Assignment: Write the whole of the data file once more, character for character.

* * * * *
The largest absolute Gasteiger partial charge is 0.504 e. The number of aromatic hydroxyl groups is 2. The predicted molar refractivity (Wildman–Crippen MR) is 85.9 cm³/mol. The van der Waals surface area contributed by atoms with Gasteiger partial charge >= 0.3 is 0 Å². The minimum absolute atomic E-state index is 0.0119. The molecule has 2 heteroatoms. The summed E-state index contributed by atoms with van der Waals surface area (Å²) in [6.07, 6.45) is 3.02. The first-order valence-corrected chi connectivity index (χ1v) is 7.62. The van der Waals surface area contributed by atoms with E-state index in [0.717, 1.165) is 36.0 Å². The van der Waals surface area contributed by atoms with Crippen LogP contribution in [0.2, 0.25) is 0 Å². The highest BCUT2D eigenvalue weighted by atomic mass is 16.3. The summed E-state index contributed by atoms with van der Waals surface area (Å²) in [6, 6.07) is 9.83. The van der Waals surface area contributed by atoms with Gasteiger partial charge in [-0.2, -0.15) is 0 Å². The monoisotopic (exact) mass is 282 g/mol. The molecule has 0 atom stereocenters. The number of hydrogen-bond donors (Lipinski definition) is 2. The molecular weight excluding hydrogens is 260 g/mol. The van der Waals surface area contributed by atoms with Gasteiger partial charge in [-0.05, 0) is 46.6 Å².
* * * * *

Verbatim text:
The largest absolute Gasteiger partial charge is 0.504 e. The number of aromatic hydroxyl groups is 2. The predicted molar refractivity (Wildman–Crippen MR) is 85.9 cm³/mol. The van der Waals surface area contributed by atoms with Gasteiger partial charge >= 0.3 is 0 Å². The minimum absolute atomic E-state index is 0.0119. The molecule has 2 heteroatoms. The summed E-state index contributed by atoms with van der Waals surface area (Å²) in [6.07, 6.45) is 3.02. The first-order valence-corrected chi connectivity index (χ1v) is 7.62. The van der Waals surface area contributed by atoms with E-state index in [0.717, 1.165) is 36.0 Å². The van der Waals surface area contributed by atoms with Crippen LogP contribution in [0.2, 0.25) is 0 Å². The highest BCUT2D eigenvalue weighted by atomic mass is 16.3. The summed E-state index contributed by atoms with van der Waals surface area (Å²) in [6, 6.07) is 9.83. The van der Waals surface area contributed by atoms with Gasteiger partial charge in [-0.2, -0.15) is 0 Å². The monoisotopic (exact) mass is 282 g/mol. The molecule has 0 atom stereocenters. The number of hydrogen-bond donors (Lipinski definition) is 2. The molecular weight excluding hydrogens is 260 g/mol. The van der Waals surface area contributed by atoms with Gasteiger partial charge in [-0.05, 0) is 46.6 Å².